By AI Trends Staff
Advanced safety systems using AI are being delivered in cars today, whether the customer asks for them or not. This is big business, with the value of AI in automotive manufacturing and cloud services projected to exceed $10.7 billion by 2024.
Reaction to the new systems from the auto consumer public is mostly positive based on reactions seen so far.
When a deer jumped in front of a 2017 Subaru Outback being driven in Skokie, Ill, recently, the vehicle came to a complete stop on its own, before the driver could react, according to an account in Consumer Reports, based on a survey of Advanced Driver Assistance Systems (ADAS). “Without the car’s automatic emergency braking system, I’d have hit the deer, no question about it,” the driver said.
Consumer Reports readers were asked about their experiences with ADAS in their vehicles, including forward collision warning (FCW), automatic emergency braking (AEB) and blind spot warning (BSW). Some 57% of respondents reported at least one ADAS feature had prevented them from getting into a crash. The respondents provided data on some 72,000 vehicles.
ADAS systems have increased substantially in the last 10 years in cars sold in the US, starting with FCW and AEB, then extending to BSW, lane departure warning (LDW), lane keeping assist (LKA) and more recently, pedestrian detection systems (PDS).
Jake Fisher, senior director of auto testing for Consumer Reports, was quoted as saying, “Our survey results show that in the real world, these systems are creating positive outcomes in situations that only a few short years ago would have ended in costly and tragic results.”
Manufacturers vary on the ADAS features included in new cars, whether they charge extra for them or supply them as standard equipment.
Survey respondents had the highest satisfaction with AEB, adaptive cruise control (ACC), and BSW. Respondents were least satisfied with lane-keeping features, owing to “annoying” alert chimes, vibrations, or aggressive steering corrections. The dissatisfaction led owners to disable those features more frequently than others.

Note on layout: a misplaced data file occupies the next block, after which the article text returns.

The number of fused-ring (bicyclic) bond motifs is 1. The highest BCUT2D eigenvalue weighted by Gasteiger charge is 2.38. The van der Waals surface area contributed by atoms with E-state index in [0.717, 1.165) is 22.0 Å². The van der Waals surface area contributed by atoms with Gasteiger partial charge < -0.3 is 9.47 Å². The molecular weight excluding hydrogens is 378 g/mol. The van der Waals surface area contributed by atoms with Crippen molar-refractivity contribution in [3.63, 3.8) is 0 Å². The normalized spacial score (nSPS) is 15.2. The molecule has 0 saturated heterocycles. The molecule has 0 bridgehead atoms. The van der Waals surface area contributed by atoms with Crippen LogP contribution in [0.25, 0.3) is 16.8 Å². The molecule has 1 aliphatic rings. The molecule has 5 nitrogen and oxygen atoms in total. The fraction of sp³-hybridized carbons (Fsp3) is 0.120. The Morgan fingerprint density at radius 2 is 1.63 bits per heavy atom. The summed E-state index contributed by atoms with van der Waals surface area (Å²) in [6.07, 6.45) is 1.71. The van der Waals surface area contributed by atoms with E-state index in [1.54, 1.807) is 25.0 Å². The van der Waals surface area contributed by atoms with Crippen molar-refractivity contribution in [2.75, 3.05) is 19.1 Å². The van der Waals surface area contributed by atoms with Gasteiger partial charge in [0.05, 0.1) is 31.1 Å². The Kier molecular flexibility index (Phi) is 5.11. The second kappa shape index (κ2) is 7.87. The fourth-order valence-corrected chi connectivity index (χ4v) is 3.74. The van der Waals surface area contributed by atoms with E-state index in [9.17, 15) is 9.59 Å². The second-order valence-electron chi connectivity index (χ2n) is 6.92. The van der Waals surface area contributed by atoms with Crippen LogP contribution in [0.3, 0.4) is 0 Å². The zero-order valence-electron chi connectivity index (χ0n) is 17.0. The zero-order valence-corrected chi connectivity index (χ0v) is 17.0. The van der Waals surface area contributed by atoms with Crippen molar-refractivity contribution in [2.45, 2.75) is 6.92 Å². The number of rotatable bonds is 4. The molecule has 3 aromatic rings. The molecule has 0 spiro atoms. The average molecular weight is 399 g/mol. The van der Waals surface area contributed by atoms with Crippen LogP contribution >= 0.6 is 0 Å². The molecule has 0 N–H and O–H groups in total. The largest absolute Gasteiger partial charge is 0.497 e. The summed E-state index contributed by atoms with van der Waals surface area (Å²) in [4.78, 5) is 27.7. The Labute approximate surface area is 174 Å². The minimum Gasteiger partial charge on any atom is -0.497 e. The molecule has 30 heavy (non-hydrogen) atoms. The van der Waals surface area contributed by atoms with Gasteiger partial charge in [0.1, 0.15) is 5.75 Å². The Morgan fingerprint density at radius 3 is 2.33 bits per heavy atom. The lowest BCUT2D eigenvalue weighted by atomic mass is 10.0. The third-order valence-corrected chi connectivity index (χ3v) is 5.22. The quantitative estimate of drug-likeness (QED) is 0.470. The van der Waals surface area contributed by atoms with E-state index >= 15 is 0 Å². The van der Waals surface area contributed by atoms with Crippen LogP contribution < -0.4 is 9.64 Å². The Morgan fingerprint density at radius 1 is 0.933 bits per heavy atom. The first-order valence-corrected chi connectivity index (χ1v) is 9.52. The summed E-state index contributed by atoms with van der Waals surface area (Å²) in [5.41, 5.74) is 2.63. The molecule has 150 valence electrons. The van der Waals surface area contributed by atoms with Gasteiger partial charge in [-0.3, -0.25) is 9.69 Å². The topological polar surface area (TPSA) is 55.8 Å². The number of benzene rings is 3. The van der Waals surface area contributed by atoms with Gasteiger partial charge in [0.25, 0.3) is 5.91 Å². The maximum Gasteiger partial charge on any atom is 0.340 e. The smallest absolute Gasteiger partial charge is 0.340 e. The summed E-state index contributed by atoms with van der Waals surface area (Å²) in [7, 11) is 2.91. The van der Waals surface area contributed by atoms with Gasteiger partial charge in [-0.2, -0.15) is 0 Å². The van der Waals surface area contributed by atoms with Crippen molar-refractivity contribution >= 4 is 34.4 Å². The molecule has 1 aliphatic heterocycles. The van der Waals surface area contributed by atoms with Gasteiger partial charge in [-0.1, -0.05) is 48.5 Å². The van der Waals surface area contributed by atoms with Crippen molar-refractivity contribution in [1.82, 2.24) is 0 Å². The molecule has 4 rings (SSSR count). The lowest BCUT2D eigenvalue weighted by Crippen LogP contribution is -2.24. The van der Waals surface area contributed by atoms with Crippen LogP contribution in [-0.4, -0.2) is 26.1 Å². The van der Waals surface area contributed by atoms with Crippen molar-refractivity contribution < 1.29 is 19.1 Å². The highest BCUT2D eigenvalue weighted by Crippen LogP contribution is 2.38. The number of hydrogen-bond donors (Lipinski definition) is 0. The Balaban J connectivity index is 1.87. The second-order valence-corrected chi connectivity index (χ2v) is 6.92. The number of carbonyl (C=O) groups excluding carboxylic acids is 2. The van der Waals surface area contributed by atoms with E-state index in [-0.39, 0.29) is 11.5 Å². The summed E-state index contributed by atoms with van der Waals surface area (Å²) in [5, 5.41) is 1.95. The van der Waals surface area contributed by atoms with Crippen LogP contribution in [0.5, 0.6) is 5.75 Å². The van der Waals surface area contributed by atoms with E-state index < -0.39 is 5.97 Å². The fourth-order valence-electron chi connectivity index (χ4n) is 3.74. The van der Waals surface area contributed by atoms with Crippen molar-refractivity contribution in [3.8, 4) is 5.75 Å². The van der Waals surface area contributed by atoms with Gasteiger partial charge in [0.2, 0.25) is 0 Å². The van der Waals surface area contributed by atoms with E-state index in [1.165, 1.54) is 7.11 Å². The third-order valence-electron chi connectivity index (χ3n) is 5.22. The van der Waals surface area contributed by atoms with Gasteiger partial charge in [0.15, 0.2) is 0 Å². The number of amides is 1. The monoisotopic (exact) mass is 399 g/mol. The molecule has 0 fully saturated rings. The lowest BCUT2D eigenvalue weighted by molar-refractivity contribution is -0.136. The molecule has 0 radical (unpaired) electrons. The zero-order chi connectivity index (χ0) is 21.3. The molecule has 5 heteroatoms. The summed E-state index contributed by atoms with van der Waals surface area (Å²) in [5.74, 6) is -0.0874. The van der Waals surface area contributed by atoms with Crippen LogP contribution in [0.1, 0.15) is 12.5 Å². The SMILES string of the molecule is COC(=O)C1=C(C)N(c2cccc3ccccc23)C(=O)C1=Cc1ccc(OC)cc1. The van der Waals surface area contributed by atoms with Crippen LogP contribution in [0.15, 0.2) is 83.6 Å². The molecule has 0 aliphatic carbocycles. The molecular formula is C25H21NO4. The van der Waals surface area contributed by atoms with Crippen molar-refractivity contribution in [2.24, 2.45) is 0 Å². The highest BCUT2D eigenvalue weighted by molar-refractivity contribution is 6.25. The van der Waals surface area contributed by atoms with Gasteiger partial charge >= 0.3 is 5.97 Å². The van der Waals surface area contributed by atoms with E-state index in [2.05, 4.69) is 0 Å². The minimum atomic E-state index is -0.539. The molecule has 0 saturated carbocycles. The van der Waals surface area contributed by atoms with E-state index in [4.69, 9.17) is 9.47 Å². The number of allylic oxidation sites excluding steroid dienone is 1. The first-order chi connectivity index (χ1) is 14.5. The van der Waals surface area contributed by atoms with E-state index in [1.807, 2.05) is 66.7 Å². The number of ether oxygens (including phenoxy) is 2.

BSW was the feature that drivers credited with most often keeping them out of a crash; 60% said BSW had prevented a collision.
General Motors Research with U of Michigan
General Motors conducted research on ADAS features with the University of Michigan Transportation Research Institute, that showed several of the features are helping to reduce car crashes in a statistically significant way, according to an account in Green Car Congress.
The study included 3.7 million GM vehicles across 20 different models from 2013 to 2017. Some 15 different ADAS systems were evaluated using police report crash databases from 10 states.
Among the findings:
- Automatic Emergency Braking (or Forward Automatic Braking) with Forward Collision Alert reduced rear-end striking crashes by 46%.
- Lane Keep Assist with Lane Departure Warning reduced lane departure-related crashes by 20%.
- Lane Change Alert with Side Blind Zone Alert reduced lane change crashes by 26%.
- Rear Vision Camera alone, Rear Park Assist functionality, Rear Cross Traffic Alert (which nearly always includes the two previous backing features) and Reverse Automatic Braking (which includes all the previous backing features) produced, respectively, an estimated 21%, 38%, 52%, and an 81% reduction in backing crashes.
- IntelliBeam and High-Intensity Discharge headlight features provided 35% and 21% reductions, respectively, in nighttime pedestrian/bicyclist/animal crashes, with a 49% reduction when offered together.
“The results show that the GM active safety systems evaluated are addressing a wide range of common crashes that cause a staggering amount of injuries, property damage and cost to our customers and society, putting GM well on its way toward a vision of zero crashes,” said Raymond Kiefer, GM Safety Technical Fellow.
Predictive Maintenance, Driver Recognition Coming
Related benefits to drivers from AI plugging into the auto world include better ability to do predictive maintenance. Volkswagen and Microsoft announced in October 2018 a partnership to tap the power of Azure IoT, PowerBI and Skype to gather data that could indicate a pending component failure, long before the failure actually happens, according to an account on a blog from Ignite, an automotive and AI service provider. Plans are for all vehicles to receive Over the Air (OTA) software updates as well.
Driver recognition systems are also making headway. An Israeli automotive computer vision startup, eyeSight, uses AI and deep learning in cameras and sensors that monitor driver behavior. This includes observations of eye gaze, eye openness, and head position. The system can alert the driver to keep eyes on the road, and attempt to wake up the driver if necessary. Contextual controls allow eyeSight to tailor the content of a Heads-Up-Display according to where the driver’s eyes are focused. Upper body detection reflects the driver’s posture.